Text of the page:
Posted August 10 2012, 4:35 PM PDT by Matthew Gardner, Chief Economist, Windermere Real Estate

The Gardner Report: Second Quarter, Volume XVIII (Western Washington)

Posted in Market News by Matthew Gardner, Chief Economist, Windermere Real Estate

Windermere Real Estate is proud to partner with Gardner Economics on this analysis of the Western Washington real estate market. This report is designed to offer insight into the realities of the housing market. Numbers alone do not always give an accurate picture of local economic conditions; therefore our goal is to provide an explanation of what the statistics mean and how they impact the Western Washington housing economy. We hope that this information may assist you with making an informed real estate decision. For further information about the real estate market in your area, please contact your Windermere agent.

REGIONAL ECONOMICS

There’s an old saying in Western Washington that you have to wait until the 5th of July for summer to start and that, after a prolonged period of tedium, light starts to shine. In reviewing the latest data on the economy and real estate markets, I believe the same can be said about them.

In aggregate, the job market in our region now appears to have come out of the darkness and is showing solid gains across a majority of the counties surveyed within this report. Between June of 2011 and June of 2012, the area added 58,070 jobs—a 2.7% growth rate, which exceeds both Washington State as a whole, as well as the United States. In our region, ten counties expanded their employment base with just six showing modest contraction. If we compare the data to the first quarter of this year, just one county, Grays Harbor, did not add jobs.

Year-over-year, Snohomish County continues to grow at the greatest rate—a function of the buoyant aerospace industry. This was followed by Whatcom (3.9%) and King (3.3%) Counties. Job losses were relatively modest with Grays Harbor (-4.4%), Kittitas (-3.3%), Jefferson (-2.9%), and Clallam (-1.5%) Counties suffering the largest job losses.

Looking at unemployment, all areas saw the rate improve when compared to a year ago.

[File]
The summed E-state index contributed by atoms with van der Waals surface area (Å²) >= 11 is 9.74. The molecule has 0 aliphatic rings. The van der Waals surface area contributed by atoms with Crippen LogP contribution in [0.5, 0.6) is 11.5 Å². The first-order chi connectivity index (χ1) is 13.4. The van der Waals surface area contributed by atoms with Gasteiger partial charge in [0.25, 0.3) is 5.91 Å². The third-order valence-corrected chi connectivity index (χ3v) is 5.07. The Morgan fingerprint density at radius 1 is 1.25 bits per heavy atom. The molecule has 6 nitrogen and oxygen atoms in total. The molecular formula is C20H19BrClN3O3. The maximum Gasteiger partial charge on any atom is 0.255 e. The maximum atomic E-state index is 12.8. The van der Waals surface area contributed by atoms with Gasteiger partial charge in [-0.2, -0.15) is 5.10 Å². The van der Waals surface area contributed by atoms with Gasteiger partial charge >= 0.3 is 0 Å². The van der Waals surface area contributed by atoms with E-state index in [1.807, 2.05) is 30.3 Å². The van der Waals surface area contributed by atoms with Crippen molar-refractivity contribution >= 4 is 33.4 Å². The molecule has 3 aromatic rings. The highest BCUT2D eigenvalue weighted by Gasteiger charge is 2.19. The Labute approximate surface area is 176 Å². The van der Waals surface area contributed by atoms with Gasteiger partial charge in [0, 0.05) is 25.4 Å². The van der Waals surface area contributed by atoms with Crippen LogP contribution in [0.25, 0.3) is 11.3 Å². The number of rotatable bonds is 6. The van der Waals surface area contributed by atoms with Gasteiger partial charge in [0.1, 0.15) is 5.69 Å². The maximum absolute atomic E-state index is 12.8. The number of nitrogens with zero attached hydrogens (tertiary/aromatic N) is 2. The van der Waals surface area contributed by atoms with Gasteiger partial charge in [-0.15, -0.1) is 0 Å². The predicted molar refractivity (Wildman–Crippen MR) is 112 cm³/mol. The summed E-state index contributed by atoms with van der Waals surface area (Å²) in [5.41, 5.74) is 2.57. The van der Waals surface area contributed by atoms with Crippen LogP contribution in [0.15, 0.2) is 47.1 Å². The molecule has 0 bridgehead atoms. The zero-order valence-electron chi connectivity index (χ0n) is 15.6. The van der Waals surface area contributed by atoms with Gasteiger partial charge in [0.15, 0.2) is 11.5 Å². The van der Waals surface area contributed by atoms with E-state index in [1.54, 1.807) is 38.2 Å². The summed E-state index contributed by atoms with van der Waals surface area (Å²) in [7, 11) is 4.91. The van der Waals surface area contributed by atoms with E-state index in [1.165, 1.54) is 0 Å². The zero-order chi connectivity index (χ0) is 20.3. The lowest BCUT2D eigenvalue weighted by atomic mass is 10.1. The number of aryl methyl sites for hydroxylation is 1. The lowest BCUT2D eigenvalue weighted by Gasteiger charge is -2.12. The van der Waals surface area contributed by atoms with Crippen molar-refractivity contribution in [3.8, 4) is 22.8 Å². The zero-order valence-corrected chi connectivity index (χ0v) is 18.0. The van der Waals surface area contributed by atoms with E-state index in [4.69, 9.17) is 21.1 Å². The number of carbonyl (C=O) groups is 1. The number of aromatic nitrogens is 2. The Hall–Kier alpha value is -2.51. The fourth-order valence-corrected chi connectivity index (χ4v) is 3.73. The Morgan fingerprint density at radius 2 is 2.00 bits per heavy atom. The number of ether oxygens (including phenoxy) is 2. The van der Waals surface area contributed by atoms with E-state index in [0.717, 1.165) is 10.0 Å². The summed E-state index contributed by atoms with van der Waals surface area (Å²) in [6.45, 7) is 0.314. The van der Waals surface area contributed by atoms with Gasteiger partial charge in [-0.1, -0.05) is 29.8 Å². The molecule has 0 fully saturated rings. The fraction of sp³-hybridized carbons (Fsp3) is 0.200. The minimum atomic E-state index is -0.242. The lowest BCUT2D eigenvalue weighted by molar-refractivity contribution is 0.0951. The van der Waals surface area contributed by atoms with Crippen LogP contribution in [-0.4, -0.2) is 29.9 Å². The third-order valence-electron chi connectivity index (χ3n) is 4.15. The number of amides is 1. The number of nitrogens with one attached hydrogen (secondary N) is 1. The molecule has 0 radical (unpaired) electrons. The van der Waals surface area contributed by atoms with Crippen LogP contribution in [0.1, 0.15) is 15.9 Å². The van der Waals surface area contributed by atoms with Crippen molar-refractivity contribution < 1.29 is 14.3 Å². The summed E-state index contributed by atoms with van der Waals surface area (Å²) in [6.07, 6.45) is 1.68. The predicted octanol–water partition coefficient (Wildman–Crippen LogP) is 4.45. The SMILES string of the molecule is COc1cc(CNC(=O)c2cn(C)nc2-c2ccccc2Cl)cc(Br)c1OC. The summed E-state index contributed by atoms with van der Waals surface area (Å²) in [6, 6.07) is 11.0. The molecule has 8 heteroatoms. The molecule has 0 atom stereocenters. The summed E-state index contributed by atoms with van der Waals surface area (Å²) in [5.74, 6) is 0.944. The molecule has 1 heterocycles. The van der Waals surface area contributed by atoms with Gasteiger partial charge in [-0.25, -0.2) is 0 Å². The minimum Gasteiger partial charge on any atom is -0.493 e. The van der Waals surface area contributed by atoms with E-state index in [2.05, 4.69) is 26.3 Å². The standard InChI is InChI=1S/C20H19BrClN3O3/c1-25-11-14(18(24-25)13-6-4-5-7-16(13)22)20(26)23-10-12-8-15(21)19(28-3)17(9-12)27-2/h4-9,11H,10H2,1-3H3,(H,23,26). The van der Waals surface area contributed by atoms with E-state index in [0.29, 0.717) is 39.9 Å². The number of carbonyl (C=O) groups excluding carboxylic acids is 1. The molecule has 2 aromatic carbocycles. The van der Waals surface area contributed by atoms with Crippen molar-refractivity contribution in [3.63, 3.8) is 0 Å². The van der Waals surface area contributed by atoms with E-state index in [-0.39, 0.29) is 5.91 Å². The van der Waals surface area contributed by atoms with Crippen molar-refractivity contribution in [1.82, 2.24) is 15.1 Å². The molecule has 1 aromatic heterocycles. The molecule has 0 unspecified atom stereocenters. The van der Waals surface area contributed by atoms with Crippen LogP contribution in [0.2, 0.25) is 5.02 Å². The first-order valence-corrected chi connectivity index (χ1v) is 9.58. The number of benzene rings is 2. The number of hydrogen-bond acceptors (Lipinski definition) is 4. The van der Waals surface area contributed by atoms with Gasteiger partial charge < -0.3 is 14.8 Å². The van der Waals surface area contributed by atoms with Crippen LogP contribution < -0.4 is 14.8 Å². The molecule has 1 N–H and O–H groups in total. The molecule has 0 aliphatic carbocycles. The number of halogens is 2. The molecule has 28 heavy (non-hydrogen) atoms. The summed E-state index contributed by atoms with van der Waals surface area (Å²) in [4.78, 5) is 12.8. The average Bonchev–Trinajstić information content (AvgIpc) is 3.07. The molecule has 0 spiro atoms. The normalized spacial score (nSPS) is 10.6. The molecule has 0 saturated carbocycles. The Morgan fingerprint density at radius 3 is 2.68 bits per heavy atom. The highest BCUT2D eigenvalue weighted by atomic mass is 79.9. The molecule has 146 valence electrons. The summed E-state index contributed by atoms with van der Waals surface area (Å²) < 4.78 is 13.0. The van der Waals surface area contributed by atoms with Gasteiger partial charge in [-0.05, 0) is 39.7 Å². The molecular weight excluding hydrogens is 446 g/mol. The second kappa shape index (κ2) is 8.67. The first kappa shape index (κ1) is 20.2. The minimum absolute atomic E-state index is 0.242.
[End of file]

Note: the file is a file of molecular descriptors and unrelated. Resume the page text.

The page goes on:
The latest data is impressive indeed and has exceeded my expectations. As a result, I am going to give the current employment situation a solid “B” grade, up another notch from the last quarter.

The region has seen notable gains for several quarters now, and what is most impressive is that it has come despite continued reduction in government employment. The private sector in our region has taken the bull by the horns and continued to grow despite the uncertain macroeconomic and political environment.

Growth in our region has become the envy of the West Coast and I hope that this can be sustained.

REGIONAL REAL ESTATE

The Western Washington market registered 21,651 transactions of resale housing units in the second quarter of this year—another impressive increase of 14.4% from the same period a year ago.

The spring market may have come late, but it certainly arrived with a vengeance with all but two counties exhibiting improving sales velocities over the same period in 2011. The counties where there were sales declines are somewhat of an anomaly, as both are small areas and the absolute losses were equally small.

That said, the late spring market was clearly evident with all counties surveyed improving in home sales when compared to the previous quarter.

From a transactional standpoint, the data shows solid improvement, but there is a caveat: units available for purchase declined across all the counties surveyed and this is a concern. Although most markets saw a modest uptick in listings during the quarter, the number of units for sale is down substantially from a year ago, as well as the long-term trend.